Unfortunately, McDougle’s signing does not reflect well of what Nick Saban thinks of last year’s first round (and fourth round) pick, right tackle Vernon Carey. Many were quite disappointed when Carey failed to win the starting right tackle job, a real need position at the time he was drafted. Carey started two games last season when St. Clair was hurt and seemed to acquit himself fairly well in those appearances as well as his assignments as a reserve. Considering the position the 2004 team was in, it was strange that the Dolphins didn’t move Carey into the starting lineup. Perhaps his skills as a right tackle are just raw, in which case an excellent tutor like Houck could be just what is needed. Given the McDougle signing, Saban is going to try Carey at left tackle. There some real debate as to whether or not Carey has the ability do it. We shall see. While it is clearly incorrect to call Carey a “bust” just yet, his inability to make an immediate impact in 2004 and, likely, 2005 calls into serious question Spielman’s judgment in drafting him.


One player who has more than justified his 2004 sixth round selection was Rex Hadnot. Given an opportunity to play meaningful football when Bates took charge, Hadnot was an immediate and obvious upgrade in all phases. Hadnot made an early impression on coaches during the preseason with a solid camp, showing good push in the run game and solid pass protection skills. As the team’s starting right guard, he has the nasty disposition and toughness all of the good ones have. Hadnot was a center in college and may return there if McKinney disappoints. That could open the door for Carey to return to his senior year college position of right guard. Whatever happens, Hadnot figures to be a starter in 2005.  With Houck’s coaching, Hadnot has a really good chance to be a special player.


As the lone returning offensive line starter from 2003, Wade Smith was looked upon as someone who needed to “step up” in 2004. After an excellent offseason of work where he added much-needed strength, it looked as though he was ready to take that next step. Unfortunately, Smith didn’t improve at all and, in fact, may have regressed. After only a few games worth of patience, his unsteady play finally forced him off the field in favor of a hobbled McIntosh. Smith is another Spielman high draft pick (third round, 2003) who has disappointed and is now close to being tagged a bonafide bust. According to a recent report in the Sun Sentinel, the Dolphins may even try him at center. Whether he lines up at tackle or center, the upcoming camps will be pivotal to Smith’s development. If Houck cannot help him improve, particularly as a run blocker, Smith is done as a Dolphin.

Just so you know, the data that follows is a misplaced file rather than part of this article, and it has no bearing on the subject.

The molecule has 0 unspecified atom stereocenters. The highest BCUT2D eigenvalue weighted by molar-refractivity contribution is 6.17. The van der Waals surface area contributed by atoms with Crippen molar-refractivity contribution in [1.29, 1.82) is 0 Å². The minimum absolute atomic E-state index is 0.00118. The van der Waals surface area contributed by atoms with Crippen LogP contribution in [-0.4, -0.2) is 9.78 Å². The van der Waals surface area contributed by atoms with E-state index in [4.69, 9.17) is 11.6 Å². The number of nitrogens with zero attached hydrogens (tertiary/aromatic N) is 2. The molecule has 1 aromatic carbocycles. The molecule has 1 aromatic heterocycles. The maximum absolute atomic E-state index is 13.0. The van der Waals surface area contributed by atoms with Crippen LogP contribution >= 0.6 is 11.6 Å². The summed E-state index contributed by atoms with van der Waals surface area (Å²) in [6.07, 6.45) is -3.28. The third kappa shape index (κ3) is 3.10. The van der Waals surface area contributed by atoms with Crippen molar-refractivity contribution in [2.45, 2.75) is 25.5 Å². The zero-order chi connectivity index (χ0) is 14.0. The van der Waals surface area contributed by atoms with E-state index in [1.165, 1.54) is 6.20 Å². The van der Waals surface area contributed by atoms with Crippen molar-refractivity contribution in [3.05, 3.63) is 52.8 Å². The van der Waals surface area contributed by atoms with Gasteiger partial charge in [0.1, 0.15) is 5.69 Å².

Greg Jerman continues to compete as a back up as he lacks the talent to be a regular starter in the NFL. While the Dolphins officially list him as a tackle, his skill set is best suited to interior line play at either guard position as his strength is in the run game. Jerman has little upside; at this point in his career he is what he is. Whether it will be good enough to make the 2005 roster remains to be seen. Just keep in mind that every year this guy gets written off and every year he takes care of business and makes the team.


The newly signed Damion Cook will come in to compete at guard. Cook started the final six games for the Cleveland Browns last season before becoming a free agent. At 6-5, 320lb. he is one of the team’s heaviest and tallest players. His current strength is in the run game with some real work to do as a pass blocker. This is actually Cook’s second stint as a Dolphin, having spent time on the 2003 practice squad.


Other reserve players include guards Jason Thomas, Eric Wilson, Jamil Soriano, and Rodney Reed, as well as tackles Victor Leyva and Tony Pape.


Strengths: Guard and Right Tackle. Hadnot and James have good upside that Houck can tap. Hadnot has the talent to become a special player. McDougle is a solid and badly needed upgrade. St. Clair, Carey, Cook, and Jerman are versatile enough to play guard and right tackle, giving the Dolphins good depth. Houck’s presence is a huge boost for this beleaguered unit; he is one of the best in the business.


Weaknesses: Left tackle. The Dolphins still have no clue as to who will (or can) do the job with no immediate prospects for a real upgrade.


Offseason Priority: High. Left Tackle is a serious weakness the Dolphins must address if they have any desire to properly develop a young quarterback. This has been a real problem since Richmond Webb left Miami. The Dolphins will never make it to the Super Bowl if they cannot stop the premier pass rushers in the NFL. If the Dolphins manage to work a good deal to trade down in the first round of the draft, FSU’s Alex Barron could be the answer. Another solid prospect at center would be a wise move.